RIGA - Prime Minister Aigars Kalvitis was forced to weigh in on a Finance Ministry idea to raise Latvia's VAT rate from 18 to 20 percent, saying it was a rash idea that would only further fuel the country's runaway inflation. News that the government was contemplating raising the value-added tax by two percentage points hit the business and financial community like a bomb. Almost unanimously, analysts said any such move would spark more inflationary troubles for the Baltic state, which already has one of the highest levels of inflation in the European Union.
"My opinion about raising VAT is very negative, since it would not be right to push the high inflation further by increasing taxes," Kalvitis said in an interview.
He said that the government must consider all options, but for now the Cabinet of Ministers has not included any tax increases in the 2008 budget. "It is only an idea that the Finance Ministry is assessing, and it is only normal that such debates are taking place while the budget is being planned," he said.
Still, Finance Ministry officials seemed to be inspired by Germany, which at the beginning of the year increased its VAT rate from 16 to 19 percent so that the government could decrease taxes in other areas that would stimulate economic growth, such as labor costs. Though it is far too early to assess results, the 3 percent hike has so far stifled consumer confidence in Europe's largest economy.
Latvian Finance Ministry officials said any increase in VAT would be accompanied by a reduction in VAT on certain goods, such as basic foodstuffs 's e.g., bread, potatoes, milk and eggs. This would be welcome news for many low-income families who find it increasingly difficult to keep up with rising food prices in Latvia.
Finance Minister Oskars Spurdzins, citing the German model, said that an increase in VAT would in the long-term curb inflation while in the short-term satisfy ministries' "insatiable" appetite for budget funds.
Still, the proposal raises profound questions about the government's priorities at a time when inflation 's which was 8.5 percent year-on-year at the end of March 's is taking its toll on Latvia's economy, the fastest growing in the EU.
Also, blindly adopting the German experiment before the results are clear is also a dubious approach to macroeconomic policy.
Latvia's economy underwent an enormous psychological attack in March when international analysts and traders voiced concern about the stability of the national currency 's the lat 's in an environment of high inflation, a massive current account deficit and a yawning labor deficit. The word "devaluation" echoed throughout Europe, and Latvian ministers and central bank officials had to scramble to downplay the fears. The Bank of Latvia was forced to intervene on the forex market more often than usual.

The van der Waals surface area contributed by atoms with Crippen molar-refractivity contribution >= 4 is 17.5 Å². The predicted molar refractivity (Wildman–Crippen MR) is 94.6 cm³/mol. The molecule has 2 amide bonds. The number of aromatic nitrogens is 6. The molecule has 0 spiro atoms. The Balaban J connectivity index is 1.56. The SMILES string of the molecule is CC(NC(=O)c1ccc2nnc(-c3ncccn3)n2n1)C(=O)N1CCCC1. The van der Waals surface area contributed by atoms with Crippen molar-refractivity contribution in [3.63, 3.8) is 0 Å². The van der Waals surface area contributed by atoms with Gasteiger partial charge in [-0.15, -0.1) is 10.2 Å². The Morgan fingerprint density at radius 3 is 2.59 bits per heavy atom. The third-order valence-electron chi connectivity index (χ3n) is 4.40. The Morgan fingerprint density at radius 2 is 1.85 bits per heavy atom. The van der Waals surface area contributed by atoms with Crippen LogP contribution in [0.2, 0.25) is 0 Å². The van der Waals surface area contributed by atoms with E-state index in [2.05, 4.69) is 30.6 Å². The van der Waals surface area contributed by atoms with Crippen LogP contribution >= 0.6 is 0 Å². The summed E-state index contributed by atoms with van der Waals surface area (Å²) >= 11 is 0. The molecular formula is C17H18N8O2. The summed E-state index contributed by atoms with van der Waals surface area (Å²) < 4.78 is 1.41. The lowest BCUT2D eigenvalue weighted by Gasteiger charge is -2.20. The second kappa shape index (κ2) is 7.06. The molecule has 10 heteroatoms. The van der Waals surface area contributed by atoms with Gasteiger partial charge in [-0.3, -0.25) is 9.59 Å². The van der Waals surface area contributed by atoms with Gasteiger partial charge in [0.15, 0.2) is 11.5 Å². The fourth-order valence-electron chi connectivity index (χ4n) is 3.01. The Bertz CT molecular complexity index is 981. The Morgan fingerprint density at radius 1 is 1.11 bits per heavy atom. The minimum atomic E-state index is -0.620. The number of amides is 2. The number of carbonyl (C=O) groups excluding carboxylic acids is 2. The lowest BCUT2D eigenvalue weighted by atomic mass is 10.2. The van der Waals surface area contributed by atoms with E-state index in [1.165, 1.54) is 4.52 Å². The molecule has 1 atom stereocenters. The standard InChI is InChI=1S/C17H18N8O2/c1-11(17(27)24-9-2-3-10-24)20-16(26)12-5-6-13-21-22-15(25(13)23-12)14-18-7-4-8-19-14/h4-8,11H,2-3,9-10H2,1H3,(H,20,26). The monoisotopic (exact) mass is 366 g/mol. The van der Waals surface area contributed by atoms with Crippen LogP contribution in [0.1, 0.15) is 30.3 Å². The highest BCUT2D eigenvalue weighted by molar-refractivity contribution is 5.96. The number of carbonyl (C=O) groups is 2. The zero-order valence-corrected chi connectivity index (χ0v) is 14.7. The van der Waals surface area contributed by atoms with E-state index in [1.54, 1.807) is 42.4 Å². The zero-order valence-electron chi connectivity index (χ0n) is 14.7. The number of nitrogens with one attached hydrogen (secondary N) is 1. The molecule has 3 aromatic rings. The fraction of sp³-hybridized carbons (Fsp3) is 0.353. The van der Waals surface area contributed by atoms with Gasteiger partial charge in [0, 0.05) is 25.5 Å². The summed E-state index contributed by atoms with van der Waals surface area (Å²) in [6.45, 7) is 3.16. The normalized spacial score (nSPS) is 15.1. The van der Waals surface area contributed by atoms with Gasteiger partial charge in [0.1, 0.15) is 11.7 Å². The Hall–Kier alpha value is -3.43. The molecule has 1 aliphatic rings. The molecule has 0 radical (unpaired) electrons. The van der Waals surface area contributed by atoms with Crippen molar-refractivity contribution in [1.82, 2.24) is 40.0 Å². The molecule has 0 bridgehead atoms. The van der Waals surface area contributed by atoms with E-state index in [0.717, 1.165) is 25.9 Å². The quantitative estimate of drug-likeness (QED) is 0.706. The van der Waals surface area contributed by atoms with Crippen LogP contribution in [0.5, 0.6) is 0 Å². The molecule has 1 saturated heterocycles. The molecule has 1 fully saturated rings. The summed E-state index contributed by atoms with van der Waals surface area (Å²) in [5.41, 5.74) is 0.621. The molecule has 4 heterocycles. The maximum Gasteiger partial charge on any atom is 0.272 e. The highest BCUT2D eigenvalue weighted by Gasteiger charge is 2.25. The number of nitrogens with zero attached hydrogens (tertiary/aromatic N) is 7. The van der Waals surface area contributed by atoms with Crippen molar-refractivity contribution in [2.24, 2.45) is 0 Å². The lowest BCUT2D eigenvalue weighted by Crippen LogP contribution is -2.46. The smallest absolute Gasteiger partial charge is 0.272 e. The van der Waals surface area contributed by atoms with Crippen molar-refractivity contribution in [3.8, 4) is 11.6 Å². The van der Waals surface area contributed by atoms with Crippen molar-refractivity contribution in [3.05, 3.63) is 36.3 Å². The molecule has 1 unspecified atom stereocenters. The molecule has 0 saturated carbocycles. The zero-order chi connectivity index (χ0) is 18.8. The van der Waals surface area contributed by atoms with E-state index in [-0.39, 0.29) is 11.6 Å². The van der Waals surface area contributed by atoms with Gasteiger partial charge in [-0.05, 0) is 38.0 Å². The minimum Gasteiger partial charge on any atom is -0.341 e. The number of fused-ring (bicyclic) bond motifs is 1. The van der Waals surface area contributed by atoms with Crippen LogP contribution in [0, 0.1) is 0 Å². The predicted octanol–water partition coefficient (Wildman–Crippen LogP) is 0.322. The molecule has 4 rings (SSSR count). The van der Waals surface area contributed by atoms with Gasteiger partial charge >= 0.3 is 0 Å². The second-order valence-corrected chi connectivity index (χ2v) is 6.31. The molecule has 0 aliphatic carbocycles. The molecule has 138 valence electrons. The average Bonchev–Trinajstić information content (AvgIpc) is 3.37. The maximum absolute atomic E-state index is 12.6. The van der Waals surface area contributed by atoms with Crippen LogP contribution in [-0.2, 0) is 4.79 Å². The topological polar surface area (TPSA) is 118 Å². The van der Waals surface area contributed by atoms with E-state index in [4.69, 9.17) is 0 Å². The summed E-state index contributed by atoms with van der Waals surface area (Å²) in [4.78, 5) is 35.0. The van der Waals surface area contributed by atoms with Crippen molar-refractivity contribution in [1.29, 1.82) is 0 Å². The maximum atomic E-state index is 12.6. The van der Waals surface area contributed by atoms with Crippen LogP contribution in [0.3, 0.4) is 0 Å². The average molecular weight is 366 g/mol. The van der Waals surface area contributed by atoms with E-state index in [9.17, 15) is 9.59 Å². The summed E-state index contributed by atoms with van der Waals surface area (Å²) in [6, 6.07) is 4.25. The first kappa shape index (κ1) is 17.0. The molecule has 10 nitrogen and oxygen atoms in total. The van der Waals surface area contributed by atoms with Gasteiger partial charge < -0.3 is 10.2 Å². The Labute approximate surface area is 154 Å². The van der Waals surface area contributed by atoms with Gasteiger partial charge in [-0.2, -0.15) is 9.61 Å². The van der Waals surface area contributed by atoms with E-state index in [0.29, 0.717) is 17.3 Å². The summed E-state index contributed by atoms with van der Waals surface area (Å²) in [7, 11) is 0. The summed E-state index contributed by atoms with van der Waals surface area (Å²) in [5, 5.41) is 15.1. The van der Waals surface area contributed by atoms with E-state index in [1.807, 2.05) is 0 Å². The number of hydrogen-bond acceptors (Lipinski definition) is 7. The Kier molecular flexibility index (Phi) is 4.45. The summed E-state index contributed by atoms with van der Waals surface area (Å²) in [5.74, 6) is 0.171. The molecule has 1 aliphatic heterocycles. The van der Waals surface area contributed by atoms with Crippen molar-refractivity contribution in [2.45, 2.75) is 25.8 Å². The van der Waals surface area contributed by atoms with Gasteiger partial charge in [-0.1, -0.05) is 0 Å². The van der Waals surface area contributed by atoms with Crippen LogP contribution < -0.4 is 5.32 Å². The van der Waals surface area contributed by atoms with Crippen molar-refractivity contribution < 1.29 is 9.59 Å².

Any rise in the VAT will immediately impact inflation, analysts said, and that, in turn, will continue to put pressure on the lat, which is currently pegged to the euro. If the government doesn't tackle inflation, the lat will continue to be vulnerable and the temptation to devalue the currency may become too great to resist.
"Raising budget revenues by increasing VAT, which means an increase in consumer prices, is absolutely wrong," Henrik Danusevics, head of the Latvian Traders' Association, told the Bizness & Baltija paper. "If the government has large expenditures that it can't cope with, then it should limit its costs and not increase the tax burden on the population."
Danusevics said that a 2-percent increase in VAT could result in as much as a half-percentage point in the level of inflation.
But Latvian ministers, under great pressure to balance the budget as part of its inflation-busting plan, may still support the VAT-hike. On May 2 the government approved a mid-term budget plan for 2008 - 2010, according to which there will be a 0.3 percent surplus in 2010, or 59.5 million lats (84.7 million euros).
Next year budget revenues will reach 5 billion lats, or 19 percent more than 2007, while expenditures will decline 2 percent to 4.3 billion lats. In all, 2008 revenues are expected to comprise 32.5 percent of GDP.
In May 2004, Latvia introduced a reduced VAT of 5 percent on so-called socially sensitive items such as medicine, books, newspapers, hotel service and public transportation.
Previously, former Economy Minister Krisjanis Karins proposed reducing VAT on most foodstuffs to 5 percent since prices of food have been outpacing inflation in recent years by several percentage points and therefore playing a large part in contributing to Latvia's rapid inflation.
However, Prime Minister Kalvitis did not support the measure at the time.